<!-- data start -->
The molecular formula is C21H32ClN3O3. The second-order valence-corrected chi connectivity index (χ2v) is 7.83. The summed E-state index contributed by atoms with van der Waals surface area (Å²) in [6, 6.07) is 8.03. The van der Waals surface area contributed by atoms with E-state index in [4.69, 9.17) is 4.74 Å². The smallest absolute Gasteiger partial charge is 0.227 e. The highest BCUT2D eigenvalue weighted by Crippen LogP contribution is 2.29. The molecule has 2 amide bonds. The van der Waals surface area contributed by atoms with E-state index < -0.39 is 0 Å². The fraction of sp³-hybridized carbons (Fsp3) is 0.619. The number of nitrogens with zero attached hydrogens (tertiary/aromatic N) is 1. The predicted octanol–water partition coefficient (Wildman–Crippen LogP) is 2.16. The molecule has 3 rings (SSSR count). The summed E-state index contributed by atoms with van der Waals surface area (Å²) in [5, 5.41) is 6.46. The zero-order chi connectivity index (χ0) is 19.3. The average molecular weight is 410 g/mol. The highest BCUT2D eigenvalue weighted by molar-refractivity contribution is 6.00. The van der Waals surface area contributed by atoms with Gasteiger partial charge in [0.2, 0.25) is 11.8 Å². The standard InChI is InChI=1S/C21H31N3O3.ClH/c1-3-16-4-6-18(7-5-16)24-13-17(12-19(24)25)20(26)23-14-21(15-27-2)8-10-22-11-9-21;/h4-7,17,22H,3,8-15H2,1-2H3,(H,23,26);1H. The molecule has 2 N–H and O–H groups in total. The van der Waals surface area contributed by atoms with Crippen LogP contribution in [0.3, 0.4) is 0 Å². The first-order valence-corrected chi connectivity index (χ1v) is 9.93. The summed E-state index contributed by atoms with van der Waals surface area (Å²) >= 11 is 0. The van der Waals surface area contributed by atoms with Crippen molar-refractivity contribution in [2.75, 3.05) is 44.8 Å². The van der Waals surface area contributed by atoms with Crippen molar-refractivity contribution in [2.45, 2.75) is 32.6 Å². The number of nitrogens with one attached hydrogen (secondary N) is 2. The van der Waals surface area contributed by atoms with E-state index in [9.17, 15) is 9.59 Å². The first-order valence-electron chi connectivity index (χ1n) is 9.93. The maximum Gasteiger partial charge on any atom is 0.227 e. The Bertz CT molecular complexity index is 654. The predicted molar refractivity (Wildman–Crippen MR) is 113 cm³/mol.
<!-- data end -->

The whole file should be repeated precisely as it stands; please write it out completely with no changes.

The molecular formula is C21H32ClN3O3. The second-order valence-corrected chi connectivity index (χ2v) is 7.83. The summed E-state index contributed by atoms with van der Waals surface area (Å²) in [6, 6.07) is 8.03. The van der Waals surface area contributed by atoms with E-state index in [4.69, 9.17) is 4.74 Å². The smallest absolute Gasteiger partial charge is 0.227 e. The highest BCUT2D eigenvalue weighted by Crippen LogP contribution is 2.29. The molecule has 2 amide bonds. The van der Waals surface area contributed by atoms with E-state index < -0.39 is 0 Å². The fraction of sp³-hybridized carbons (Fsp3) is 0.619. The number of nitrogens with zero attached hydrogens (tertiary/aromatic N) is 1. The predicted octanol–water partition coefficient (Wildman–Crippen LogP) is 2.16. The molecule has 3 rings (SSSR count). The summed E-state index contributed by atoms with van der Waals surface area (Å²) in [5, 5.41) is 6.46. The zero-order chi connectivity index (χ0) is 19.3. The average molecular weight is 410 g/mol. The highest BCUT2D eigenvalue weighted by molar-refractivity contribution is 6.00. The van der Waals surface area contributed by atoms with Gasteiger partial charge in [0.2, 0.25) is 11.8 Å². The standard InChI is InChI=1S/C21H31N3O3.ClH/c1-3-16-4-6-18(7-5-16)24-13-17(12-19(24)25)20(26)23-14-21(15-27-2)8-10-22-11-9-21;/h4-7,17,22H,3,8-15H2,1-2H3,(H,23,26);1H. The molecule has 2 N–H and O–H groups in total. The van der Waals surface area contributed by atoms with Crippen LogP contribution in [0.3, 0.4) is 0 Å². The first-order valence-corrected chi connectivity index (χ1v) is 9.93. The summed E-state index contributed by atoms with van der Waals surface area (Å²) >= 11 is 0. The van der Waals surface area contributed by atoms with Crippen molar-refractivity contribution in [2.75, 3.05) is 44.8 Å². The van der Waals surface area contributed by atoms with Crippen molar-refractivity contribution in [2.45, 2.75) is 32.6 Å². The number of nitrogens with one attached hydrogen (secondary N) is 2. The van der Waals surface area contributed by atoms with E-state index in [9.17, 15) is 9.59 Å². The first-order valence-electron chi connectivity index (χ1n) is 9.93. The maximum Gasteiger partial charge on any atom is 0.227 e. The Bertz CT molecular complexity index is 654. The predicted molar refractivity (Wildman–Crippen MR) is 113 cm³/mol.